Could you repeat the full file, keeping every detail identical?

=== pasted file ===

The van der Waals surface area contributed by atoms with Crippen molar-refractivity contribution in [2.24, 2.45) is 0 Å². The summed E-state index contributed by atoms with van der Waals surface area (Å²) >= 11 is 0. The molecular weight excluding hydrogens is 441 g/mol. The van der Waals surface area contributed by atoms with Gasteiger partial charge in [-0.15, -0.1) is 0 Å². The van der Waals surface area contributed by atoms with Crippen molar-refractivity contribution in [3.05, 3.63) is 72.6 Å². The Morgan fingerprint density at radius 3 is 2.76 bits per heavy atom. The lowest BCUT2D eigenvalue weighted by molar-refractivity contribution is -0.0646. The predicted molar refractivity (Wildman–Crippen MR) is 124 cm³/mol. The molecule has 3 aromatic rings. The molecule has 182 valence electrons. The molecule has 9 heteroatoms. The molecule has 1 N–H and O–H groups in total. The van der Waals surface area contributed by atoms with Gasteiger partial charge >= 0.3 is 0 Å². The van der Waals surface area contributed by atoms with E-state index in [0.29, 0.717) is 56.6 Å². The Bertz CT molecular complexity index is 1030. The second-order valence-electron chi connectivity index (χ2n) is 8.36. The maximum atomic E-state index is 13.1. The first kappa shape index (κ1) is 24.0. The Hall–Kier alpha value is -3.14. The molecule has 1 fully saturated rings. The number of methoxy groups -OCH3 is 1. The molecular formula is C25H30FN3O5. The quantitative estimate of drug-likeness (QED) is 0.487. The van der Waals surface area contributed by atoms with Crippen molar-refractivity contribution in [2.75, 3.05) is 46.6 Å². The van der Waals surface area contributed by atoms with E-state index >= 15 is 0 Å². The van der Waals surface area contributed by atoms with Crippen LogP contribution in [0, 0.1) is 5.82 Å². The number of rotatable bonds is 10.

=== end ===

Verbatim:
The van der Waals surface area contributed by atoms with Crippen molar-refractivity contribution in [2.24, 2.45) is 0 Å². The summed E-state index contributed by atoms with van der Waals surface area (Å²) >= 11 is 0. The molecular weight excluding hydrogens is 441 g/mol. The van der Waals surface area contributed by atoms with Gasteiger partial charge in [-0.15, -0.1) is 0 Å². The van der Waals surface area contributed by atoms with Crippen molar-refractivity contribution in [3.05, 3.63) is 72.6 Å². The Morgan fingerprint density at radius 3 is 2.76 bits per heavy atom. The lowest BCUT2D eigenvalue weighted by molar-refractivity contribution is -0.0646. The predicted molar refractivity (Wildman–Crippen MR) is 124 cm³/mol. The molecule has 3 aromatic rings. The molecule has 182 valence electrons. The molecule has 9 heteroatoms. The molecule has 1 N–H and O–H groups in total. The van der Waals surface area contributed by atoms with Gasteiger partial charge >= 0.3 is 0 Å². The van der Waals surface area contributed by atoms with E-state index in [0.29, 0.717) is 56.6 Å². The Bertz CT molecular complexity index is 1030. The second-order valence-electron chi connectivity index (χ2n) is 8.36. The maximum atomic E-state index is 13.1. The first kappa shape index (κ1) is 24.0. The Hall–Kier alpha value is -3.14. The molecule has 1 fully saturated rings. The number of methoxy groups -OCH3 is 1. The molecular formula is C25H30FN3O5. The quantitative estimate of drug-likeness (QED) is 0.487. The van der Waals surface area contributed by atoms with Crippen molar-refractivity contribution in [2.75, 3.05) is 46.6 Å². The van der Waals surface area contributed by atoms with E-state index >= 15 is 0 Å². The van der Waals surface area contributed by atoms with Crippen LogP contribution in [0, 0.1) is 5.82 Å². The number of rotatable bonds is 10.